Mahesh and Gobbur: Acute ileocolitis as a presentation of Sars Cov-2 infection in children- A case report


Introduction

SARS-CoV-2 is a new virus that is responsible for COVID-19, a global pandemic that has already claimed the lives of almost half a billion people. SARS CoV-2 is known to cause gastrointestinal problems in children like diarrhea, vomiting, abdominal pain, hepatitis, pancreatitis1 etc. Here we report a novel case of SARS CoV-2 virus causing acute severe ileocolitis in a 14-year-old child. Diffuse inflammatory infiltrates of the submucosa of a segment of the intestine characterize the inflammation of the alimentary tract.2 The inflammatory response could spread to the serosal membrane and Peritonitis, or septicemia may also develop post infection with the virus.3

Case Presentation

A 14-year-old previously healthy child presented to pediatric OPD with complaints of on and off abdominal pain for 2 weeks. Diffuse, dull-aching intermittent pain, mild to moderate in intensity, 3-4 episodes per day, each episode lasting for 5-10 minutes, aggravated after having food. No fever. No nausea. No vomiting. No loose stools. No H/O burning micturition. No chronic cough. No H/O gastrointestinal disease or weight loss. On clinical examination child was afebrile, temperature 98⁰F, RR-18/min, PR- 84/min, BP-110/70 mm, SpO2-99%. Child was conscious and alert. There was no throat congestion, no lymphadenopathy, no edema. The heart rate and rhythm were normal. Normal vesicular breath sounds heard bilaterally without added sounds. The abdomen was soft, not distended, non-tender, no organomegaly. The clinical possibilities considered were chronic appendicitis, chronic pancreatitis, abdominal tuberculosis, viral hepatitis, enterocolitis and COVID infection.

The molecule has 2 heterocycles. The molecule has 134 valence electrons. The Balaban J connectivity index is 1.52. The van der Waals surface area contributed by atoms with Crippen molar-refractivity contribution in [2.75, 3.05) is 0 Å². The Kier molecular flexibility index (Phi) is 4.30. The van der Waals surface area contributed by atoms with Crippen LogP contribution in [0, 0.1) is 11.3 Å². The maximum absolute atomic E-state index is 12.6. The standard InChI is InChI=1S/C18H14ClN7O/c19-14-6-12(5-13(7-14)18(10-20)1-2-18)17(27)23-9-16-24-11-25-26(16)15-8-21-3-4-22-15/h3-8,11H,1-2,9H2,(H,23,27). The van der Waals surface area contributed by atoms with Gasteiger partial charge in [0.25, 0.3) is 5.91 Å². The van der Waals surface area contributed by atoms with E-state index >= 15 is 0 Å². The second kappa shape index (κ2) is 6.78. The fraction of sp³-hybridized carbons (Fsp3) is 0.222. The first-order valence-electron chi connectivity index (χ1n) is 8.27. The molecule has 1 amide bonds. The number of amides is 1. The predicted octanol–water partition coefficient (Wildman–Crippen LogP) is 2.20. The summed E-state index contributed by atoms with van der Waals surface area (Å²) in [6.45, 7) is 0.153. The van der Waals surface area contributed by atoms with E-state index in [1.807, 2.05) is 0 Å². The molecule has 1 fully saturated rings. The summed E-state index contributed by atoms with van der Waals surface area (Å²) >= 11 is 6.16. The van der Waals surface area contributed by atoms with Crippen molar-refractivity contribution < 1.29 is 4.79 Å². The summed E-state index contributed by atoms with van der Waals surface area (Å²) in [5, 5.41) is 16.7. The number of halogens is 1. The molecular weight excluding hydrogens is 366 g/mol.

Evaluation during hospitalization

Blood work revealed evidence of inflammation including elevated C-reactive protein, erythrocyte sedimentation rate, procalcitonin, d-dimer, ferritin, and neutrophils, and reduced lymphocyte. Infectious evaluation was positive for COVID-19.

The initial investigations were as follows-Total leukocyte count-8980, neutrophils-69%, lymphocytes- 18%, platelet count-5.3 lakh, hemoglobin-8.8, PCV-28.8, CRP-16.9(>10-positive), D-Dimer-279, COVID- IgM and IgG- Positive. IgM- 2.5 and IgG- 1.8 (>1 Positive), HIV, HBsAg- negative, urine routine-normal. Peripheral smear showed microcytic hypochromic anemia with thrombocytosis. CBNAAT of gastric aspirate was done to rule out abdominal tuberculosis- reported negative. Chest x-ray was normal. USG abdomen and pelvis showed caecum and terminal ileal loop wall thickening and adjacent mesenteric lymphadenopathy, possibly enterocolitis. CT scan of abdomen showed diffuse wall thickening of right ileocolic junction and distal ileum with adjacent discrete lymph nodes.

Table 1

Laboratory results   

Characteristics

Reported Values

White blood cell count

8980

Neutrophil count

69

Lymphocyte count

18

Hemoglobin

8.8

PCV

28.8

Platelet count

5.1Lakhs

RDW

18.4

MCV

69.7

MCH

21.3

MCHC

30.6

C-Reactive Protein

17

ESR

21

D-Dimer

279

Serum ADA

38

Serum creatinine

0.4

Serum calcium

8.6

Dengue NS1, IgM, IgG

Negative

HIV

Negative

HBsAg

Negative

Hepatitis A virus spot test

Negative

SARS CoV-2 Antibody IgM

Positive

SARS CoV22 Antibody IgG

Positive

Figure 1

CT scan of abdomen showing diffuse wall thickening of rightileocolic junction and distal ileum

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Treatment

Considering the clinical findings, blood investigation reports and ultrasonography findings, child was treated with intravenous fluids maintenance and intravenous ofloxacin and metronidazole injection for 5 days. Child was also started on steroids, Tab. prednisolone 2mg/kg/day was given for 2 weeks. After the initiation of steroids child showed improvement and got discharged on 8th day. Child was asymptomatic at 2 weeks follow-up visit.